Wednesday, 15 May 2013 22:24
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Jada Winery, Paso Robles CAI’ve never really been a beach resort or cruise ship guy when it comes to vacationing. For that matter, I’ve never really been a vacation guy when it comes to vacationing.

However, when the opportunity to get some real unwinding and decompression done after over a decade and a half of more or less ‘round the clock work presented itself, it also presented the question of how to go about doing that.

Recently, I’d had one of the best times of my life wandering around rural Nevada and parts of Northern California on an 1800 mile road trip to visit my sister and her family for the holidays. As a combination photo safari, random exploration of off-the-beaten-path places, and relatively effective way to get my butt up to my sister’s place, it provided a tremendously satisfying means of unwinding and exploring.

Frosty fences outside of Fallon, NV Nevada high desert ranch Morning in Occidental, CA Sierra Nevada sunset

My vehicle of choice for that trip was a 2011 Honda Fit, and although it’s a car that normally known  for being a solid and efficient commuter, it also proved to be a pretty solid and comfortable road trip vehicle. Great mileage, an uncanny and Tardis-like ability to swallow more cargo volume than there is car volume, and although not exactly overburdened by an excess of power, it had more than enough to cruise comfortably at the kind of speeds necessary to quickly cover large tracts of Nevada desert.

"Minimal maintenance" Chains on, near Belmont, NV NV Route 844 near Ione. Yes, this is a real road. Not too far from Area 51...

It was plucky, eager, and reliable, taking on dirt roads, high mountain passes, snow bad enough to require tire chains, and city driving with equal aplomb. I’d recommend it to anybody looking for a good all-around performer.  Other than getting stuck in the snow once on the way home, it was a perfect trip. I contemplated two things after that: One, I definitely needed to do a longer trip, and two, as solid as the Fit was, I should probably consider getting a vehicle with a touch more capability if I wanted to get more adventurous…a truck, an SUV, a Subaru Outback, something like that. (For more photos of that trip, go here.) 

However…that’s not really being adventurous. A large component of a long road trip is the vehicle you’re driving—indeed, you’ll spend the vast bulk of your time right there, driving. If you surround yourself with a cushy vehicle, then you’re not really on an adventure, you’re just out for a drive…sort of the beach resort/cruise ship version of a road trip. Obviously, what I needed was not a more capable vehicle—it was a less capable vehicle. Something with character, but without too many of the creature comforts that would insulate one from the road, the trip, the mechanisms of the vehicle, and the places and people along the way.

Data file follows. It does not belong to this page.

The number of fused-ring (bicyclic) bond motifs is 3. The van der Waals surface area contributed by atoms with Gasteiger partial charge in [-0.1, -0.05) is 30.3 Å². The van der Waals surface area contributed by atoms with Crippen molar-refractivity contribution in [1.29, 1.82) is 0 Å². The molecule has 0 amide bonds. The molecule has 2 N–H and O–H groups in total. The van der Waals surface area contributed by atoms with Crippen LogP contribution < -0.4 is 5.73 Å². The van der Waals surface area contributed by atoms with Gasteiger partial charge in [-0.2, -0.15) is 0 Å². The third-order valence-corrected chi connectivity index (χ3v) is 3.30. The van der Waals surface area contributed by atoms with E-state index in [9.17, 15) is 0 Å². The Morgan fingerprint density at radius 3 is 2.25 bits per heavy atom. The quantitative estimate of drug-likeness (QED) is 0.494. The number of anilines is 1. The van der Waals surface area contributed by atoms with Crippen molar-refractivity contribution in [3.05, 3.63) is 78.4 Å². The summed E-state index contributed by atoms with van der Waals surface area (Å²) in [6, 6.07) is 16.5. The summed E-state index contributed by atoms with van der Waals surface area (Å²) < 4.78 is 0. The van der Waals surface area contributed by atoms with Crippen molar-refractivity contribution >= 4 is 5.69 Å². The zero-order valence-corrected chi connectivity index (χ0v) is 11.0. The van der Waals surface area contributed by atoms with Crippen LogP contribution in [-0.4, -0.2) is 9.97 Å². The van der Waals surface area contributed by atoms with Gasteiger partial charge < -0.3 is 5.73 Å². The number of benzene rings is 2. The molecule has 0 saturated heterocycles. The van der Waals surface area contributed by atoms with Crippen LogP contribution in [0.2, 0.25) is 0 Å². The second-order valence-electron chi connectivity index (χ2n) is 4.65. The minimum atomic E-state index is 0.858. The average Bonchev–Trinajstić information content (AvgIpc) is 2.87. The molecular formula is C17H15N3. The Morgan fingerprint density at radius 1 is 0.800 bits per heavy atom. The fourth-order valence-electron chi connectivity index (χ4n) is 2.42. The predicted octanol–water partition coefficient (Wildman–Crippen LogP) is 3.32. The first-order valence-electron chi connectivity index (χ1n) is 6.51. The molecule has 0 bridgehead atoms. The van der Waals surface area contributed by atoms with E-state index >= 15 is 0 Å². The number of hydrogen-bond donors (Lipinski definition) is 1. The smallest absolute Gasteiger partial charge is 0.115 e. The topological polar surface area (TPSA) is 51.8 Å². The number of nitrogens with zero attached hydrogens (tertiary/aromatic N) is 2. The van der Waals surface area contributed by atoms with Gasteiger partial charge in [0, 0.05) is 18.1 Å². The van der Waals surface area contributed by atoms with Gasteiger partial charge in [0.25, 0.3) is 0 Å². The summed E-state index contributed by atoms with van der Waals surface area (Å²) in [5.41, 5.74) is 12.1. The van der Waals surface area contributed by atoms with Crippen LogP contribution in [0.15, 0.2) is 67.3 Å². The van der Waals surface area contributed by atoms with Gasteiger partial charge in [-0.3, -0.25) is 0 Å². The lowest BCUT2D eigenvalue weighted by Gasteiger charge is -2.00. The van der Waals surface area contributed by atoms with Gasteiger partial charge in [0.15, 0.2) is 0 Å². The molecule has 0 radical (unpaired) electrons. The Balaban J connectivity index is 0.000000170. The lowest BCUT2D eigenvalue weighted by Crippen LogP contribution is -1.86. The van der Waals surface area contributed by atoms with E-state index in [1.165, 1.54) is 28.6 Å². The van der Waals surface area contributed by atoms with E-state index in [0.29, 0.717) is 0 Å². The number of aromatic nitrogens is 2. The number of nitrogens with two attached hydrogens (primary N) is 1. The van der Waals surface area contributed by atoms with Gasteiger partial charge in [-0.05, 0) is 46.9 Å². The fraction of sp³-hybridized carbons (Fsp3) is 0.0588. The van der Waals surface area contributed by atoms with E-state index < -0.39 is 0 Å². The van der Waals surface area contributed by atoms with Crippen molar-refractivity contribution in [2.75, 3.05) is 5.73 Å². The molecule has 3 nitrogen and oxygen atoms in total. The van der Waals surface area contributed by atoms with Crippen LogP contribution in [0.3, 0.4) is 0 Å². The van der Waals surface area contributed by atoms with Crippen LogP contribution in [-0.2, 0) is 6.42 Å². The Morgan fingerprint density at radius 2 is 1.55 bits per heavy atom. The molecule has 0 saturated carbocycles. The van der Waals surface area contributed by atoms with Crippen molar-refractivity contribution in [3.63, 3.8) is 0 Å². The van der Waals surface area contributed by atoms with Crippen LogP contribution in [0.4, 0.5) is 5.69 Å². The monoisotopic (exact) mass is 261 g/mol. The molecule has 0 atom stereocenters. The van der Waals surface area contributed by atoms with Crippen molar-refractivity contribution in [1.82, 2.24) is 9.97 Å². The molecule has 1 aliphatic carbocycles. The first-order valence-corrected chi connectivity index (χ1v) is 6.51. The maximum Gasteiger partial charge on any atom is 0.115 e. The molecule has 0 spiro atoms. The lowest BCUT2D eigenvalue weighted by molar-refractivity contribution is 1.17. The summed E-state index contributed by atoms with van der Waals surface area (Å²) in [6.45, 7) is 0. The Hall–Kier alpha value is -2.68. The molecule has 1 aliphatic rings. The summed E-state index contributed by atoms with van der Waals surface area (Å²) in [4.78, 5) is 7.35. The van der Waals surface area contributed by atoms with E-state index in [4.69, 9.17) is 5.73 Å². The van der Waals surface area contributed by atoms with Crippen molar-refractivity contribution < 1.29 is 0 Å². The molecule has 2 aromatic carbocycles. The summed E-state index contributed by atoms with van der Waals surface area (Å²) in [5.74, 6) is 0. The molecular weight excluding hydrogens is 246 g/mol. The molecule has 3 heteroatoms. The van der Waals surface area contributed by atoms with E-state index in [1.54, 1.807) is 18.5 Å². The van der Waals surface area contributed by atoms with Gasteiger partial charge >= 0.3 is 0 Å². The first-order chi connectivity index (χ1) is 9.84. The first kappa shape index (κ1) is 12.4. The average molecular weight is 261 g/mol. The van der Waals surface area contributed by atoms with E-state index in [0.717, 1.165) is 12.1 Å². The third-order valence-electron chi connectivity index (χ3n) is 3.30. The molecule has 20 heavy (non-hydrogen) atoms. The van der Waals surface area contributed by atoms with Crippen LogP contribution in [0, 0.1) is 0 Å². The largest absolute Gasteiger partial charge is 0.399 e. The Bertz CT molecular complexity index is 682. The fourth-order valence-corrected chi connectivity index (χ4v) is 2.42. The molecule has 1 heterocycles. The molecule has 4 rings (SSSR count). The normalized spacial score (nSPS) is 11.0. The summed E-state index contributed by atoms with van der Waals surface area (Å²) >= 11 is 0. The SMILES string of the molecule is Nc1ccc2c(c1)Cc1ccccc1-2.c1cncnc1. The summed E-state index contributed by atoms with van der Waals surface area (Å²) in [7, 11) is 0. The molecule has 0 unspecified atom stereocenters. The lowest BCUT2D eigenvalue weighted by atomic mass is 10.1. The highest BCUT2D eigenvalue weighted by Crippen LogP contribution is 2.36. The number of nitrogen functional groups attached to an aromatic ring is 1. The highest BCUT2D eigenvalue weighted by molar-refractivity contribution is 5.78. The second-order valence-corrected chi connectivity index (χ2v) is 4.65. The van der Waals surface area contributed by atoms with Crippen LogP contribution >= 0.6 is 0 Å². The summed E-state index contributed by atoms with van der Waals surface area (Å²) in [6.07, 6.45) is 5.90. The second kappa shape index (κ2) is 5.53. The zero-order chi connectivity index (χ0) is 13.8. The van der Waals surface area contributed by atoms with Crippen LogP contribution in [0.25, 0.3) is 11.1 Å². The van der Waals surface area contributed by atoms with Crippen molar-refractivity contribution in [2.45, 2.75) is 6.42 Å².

Luckily, I just happened to own such a vehicle—a 1967 Datsun Sports SPL-311, aka the Datsun Roadster. The car needed a little work to make it reliable and safe enough for a long trip, but cosmetically it was in decent shape.  Seemed like the best thing to do would be to get some of that work done and take it on a shakedown run before embarking on the longer trip. An opportunity presented itself in the annual Solvang Datsun Roadster Classic being held at the end of April 2013. That gave me a few weeks to spiff up the car a bit before taking it on the road.

More for the money! Datsun Wins Daytona 1967 And the chicks dig it Road & Track

 The main issue with the car at the time was the transmission. On draining the oil out of it, I got several intact and semi-intact parts coming out with the fluid, some of which were probably important to its continued operation.  I have a 5 speed transmission out of a ’68 that I considered dropping in, but at the time I was reluctant to make the necessary modifications to the transmission tunnel  (i.e., cutting a bigger hole in it), so I hunted around for a different 4 speed and found one in North Las Vegas for $100. After picking that up, I pulled the motor and transmission out of the car to do the swap. Since I had the motor out and on the stand anyway, I also freshened up some of the seals and gaskets, put a new clutch in it, and basically gave it a decent once-over. The day before my departure, the car was back together and ready to go.

Pulling the engine out before the trip This is supposed to be a) All one piece, and b) Inside my transmission, not in my hand

I first drove to Los Angeles, and the car behaved reasonably well with the exception of a few self-inflicted wounds like a loose coolant hose clamp and some issues with the voltage regulator connections. After hanging out in LA for the day, I drove up through Ventura, Ojai, and Santa Barbara to Solvang, where a Datsun Roadster invasion was actively in progress. We had a great meet ‘n greet at the Mendenhall Museum on Friday night, and then the show/meet was all day on Saturday. I met some great fellow Roadster owners, picked up some parts and tips, saw some beautiful restorations, and had a generally great time.